The History of the British Virgin Islands
Prior to colonization by the British, the BVI belonged to the group of islands known as the Virgin Islands. The many islands found in the archipelago of Virgin Islands were first sighted by Christopher Columbus on 1493 and for being the first European to officially land on the islands, the Spanish made claim. Columbus named the Virgin Islands after the legend of Santa Ursula y las Once Mil Vírgenes (Saint Ursula and the 11,000 Virgins). It is said that while on a pilgrimage to Cologne, the virgins met their deaths at the hands of some over-zealous Huns.
The history of the British Virgin Islands begins as far back as 1500 BC. It is believed that the chain of Virgin Islands was first settled by the Arawak tribe from South America and they inhabited the islands up until the 15th century when they were displaced by the Caribs. The Caribs in the Virgin Islands were a more resistant and aggressive tribe; they drove the Arawaks from most of the Virgin Islands, leading to their extinction.
Following the discovery of the Virgin Islands (BVI) in 1493, no settlement was made by the Spanish and the islands were fought for by all main European nations - the Dutch, the British, the French, the Spanish and the Danish. The Virgin Islands were a very famous rendezvous for pirates where the layout of the over 100 (33 in the BVI) islands in the archipelago were perfect for hiding pirate treasure or goods stolen during pirate raids of passing ships. The numerous small islands attracted many names known in history; from the admirable Sir Francis Drake – the English navigator, explorer for historical expeditions over the world, to the notorious pirate Blackbeard.
After much territorial warfare, the BVI would see the first permanent settlements of the islands by the Dutch and in 1648 on the British Virgin Island of Tortola. The Dutch used the island as a base from which many of its attacks on both neighboring islands and other Virgin Islands were planned. Eventually, the English oust the Dutch, gaining a permanent foothold in Virgin Gorda and Tortola while the Dutch maintained control of the other main islands. It is thought that by this time, both the Arawaks and the Caribs were gone from the group of islands belonging to the BVI. In 1680, the British took over neighboring islands of Anegada and Virgin Gorda and incorporated into a single state.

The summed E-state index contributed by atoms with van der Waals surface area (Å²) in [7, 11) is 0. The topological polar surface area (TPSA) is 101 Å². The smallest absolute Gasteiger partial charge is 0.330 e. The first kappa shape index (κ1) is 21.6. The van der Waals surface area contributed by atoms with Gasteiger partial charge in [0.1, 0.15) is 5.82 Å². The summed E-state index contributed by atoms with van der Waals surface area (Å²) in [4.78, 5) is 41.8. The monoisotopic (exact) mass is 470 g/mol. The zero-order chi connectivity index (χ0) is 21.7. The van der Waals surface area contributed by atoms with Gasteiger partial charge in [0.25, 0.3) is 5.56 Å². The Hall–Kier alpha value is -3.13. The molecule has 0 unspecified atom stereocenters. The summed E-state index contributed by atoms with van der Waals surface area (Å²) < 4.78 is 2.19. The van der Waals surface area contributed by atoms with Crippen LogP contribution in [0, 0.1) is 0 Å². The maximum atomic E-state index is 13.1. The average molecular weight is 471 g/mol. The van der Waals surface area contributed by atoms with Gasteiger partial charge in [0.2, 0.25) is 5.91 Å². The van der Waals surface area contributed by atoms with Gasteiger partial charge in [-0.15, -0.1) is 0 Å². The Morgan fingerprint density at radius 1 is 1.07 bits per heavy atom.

The European settlers of these Virgin Islands were far more interested in the islands as strategic possession and a strategic sea highway with much importance, but the settlers on the BVI were left with no choice but to develop the islands through agriculture when it was favorable to provide a viable form of income. Sugar cane was introduced in the BVI by the British and this crop was the main source of trade and income for the British Empire. Slaves were sent from the very distant Africa to work on the plantations. The BVI sugar industry would prosper up until after the abolition of slavery in the 1800 and the introduction of cheaper produced beet sugar which led to the economic downslide of the BVI.
During the days of slavery on the BVI there were many uprisings by the slaves who outnumbered the whites on the islands. Between natural disasters such as hurricanes and constant resistance by the slaves in the BVI, many uprisings and plots to wipe out the white plantation owners and white settlers on the islands, there was much turmoil and the plantation industry was already beginning to suffer. In 1800 after the abolition of slavery by England, the whites fled the islands of the BVI, when many of the freed black bought out the plantations. This practice continued for many years in the British Virgin Islands, but in the early 20th century, harsh economic times forced many of the local population to emigrate. The BVI were unable to produce crops and could not sustain themselves. Later on, the Dutch sold sell their claim of islands to the US of america in 1917 for a whooping amount of US17 million dollars. Today, The BVi are a quite and sedentary islade compared to its moderna dn bsuy US neighbors.
Long after emancipation, the islands were continuously administered to as a British Leeward Island, and off and on in part with st. Kitts and Nevis… In 1960 separate colony statues was established for the islands of the BVI and the BVI became autonomous in 1967.